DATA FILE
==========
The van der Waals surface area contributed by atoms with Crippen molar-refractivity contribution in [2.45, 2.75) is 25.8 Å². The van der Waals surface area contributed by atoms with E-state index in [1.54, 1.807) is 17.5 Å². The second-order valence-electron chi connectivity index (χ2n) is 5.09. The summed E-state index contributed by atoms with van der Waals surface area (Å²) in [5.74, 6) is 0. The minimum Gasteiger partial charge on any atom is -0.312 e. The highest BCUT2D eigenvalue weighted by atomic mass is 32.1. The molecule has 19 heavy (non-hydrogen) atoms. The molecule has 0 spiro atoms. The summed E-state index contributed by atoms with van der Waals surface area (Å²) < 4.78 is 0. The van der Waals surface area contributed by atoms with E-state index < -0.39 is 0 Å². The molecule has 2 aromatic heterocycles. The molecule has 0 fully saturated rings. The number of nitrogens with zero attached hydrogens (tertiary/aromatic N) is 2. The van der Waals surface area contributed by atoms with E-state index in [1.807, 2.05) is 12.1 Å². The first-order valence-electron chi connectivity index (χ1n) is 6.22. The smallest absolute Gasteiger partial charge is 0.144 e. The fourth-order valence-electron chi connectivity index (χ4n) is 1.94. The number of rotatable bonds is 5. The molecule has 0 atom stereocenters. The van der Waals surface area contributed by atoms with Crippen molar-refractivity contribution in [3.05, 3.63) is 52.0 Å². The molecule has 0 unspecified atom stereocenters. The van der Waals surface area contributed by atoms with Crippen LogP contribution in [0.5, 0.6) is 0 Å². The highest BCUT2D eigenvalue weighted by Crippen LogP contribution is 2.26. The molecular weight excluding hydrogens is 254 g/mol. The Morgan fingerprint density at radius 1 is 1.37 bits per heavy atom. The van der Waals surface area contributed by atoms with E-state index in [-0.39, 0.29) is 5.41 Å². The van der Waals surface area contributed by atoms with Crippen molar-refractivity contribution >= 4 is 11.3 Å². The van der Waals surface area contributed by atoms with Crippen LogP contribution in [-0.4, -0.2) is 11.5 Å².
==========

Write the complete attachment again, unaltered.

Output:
The van der Waals surface area contributed by atoms with Crippen molar-refractivity contribution in [2.45, 2.75) is 25.8 Å². The van der Waals surface area contributed by atoms with E-state index in [1.54, 1.807) is 17.5 Å². The second-order valence-electron chi connectivity index (χ2n) is 5.09. The summed E-state index contributed by atoms with van der Waals surface area (Å²) in [5.74, 6) is 0. The minimum Gasteiger partial charge on any atom is -0.312 e. The highest BCUT2D eigenvalue weighted by atomic mass is 32.1. The molecule has 19 heavy (non-hydrogen) atoms. The molecule has 0 spiro atoms. The summed E-state index contributed by atoms with van der Waals surface area (Å²) < 4.78 is 0. The van der Waals surface area contributed by atoms with E-state index < -0.39 is 0 Å². The molecule has 2 aromatic heterocycles. The molecule has 0 fully saturated rings. The number of nitrogens with zero attached hydrogens (tertiary/aromatic N) is 2. The van der Waals surface area contributed by atoms with E-state index in [1.807, 2.05) is 12.1 Å². The first-order valence-electron chi connectivity index (χ1n) is 6.22. The smallest absolute Gasteiger partial charge is 0.144 e. The fourth-order valence-electron chi connectivity index (χ4n) is 1.94. The number of rotatable bonds is 5. The molecule has 0 atom stereocenters. The van der Waals surface area contributed by atoms with Crippen molar-refractivity contribution in [3.05, 3.63) is 52.0 Å². The molecule has 0 unspecified atom stereocenters. The van der Waals surface area contributed by atoms with Crippen LogP contribution in [0.5, 0.6) is 0 Å². The highest BCUT2D eigenvalue weighted by Crippen LogP contribution is 2.26. The molecular weight excluding hydrogens is 254 g/mol. The Morgan fingerprint density at radius 1 is 1.37 bits per heavy atom. The van der Waals surface area contributed by atoms with E-state index in [-0.39, 0.29) is 5.41 Å². The van der Waals surface area contributed by atoms with Crippen molar-refractivity contribution >= 4 is 11.3 Å². The van der Waals surface area contributed by atoms with Crippen LogP contribution in [-0.4, -0.2) is 11.5 Å².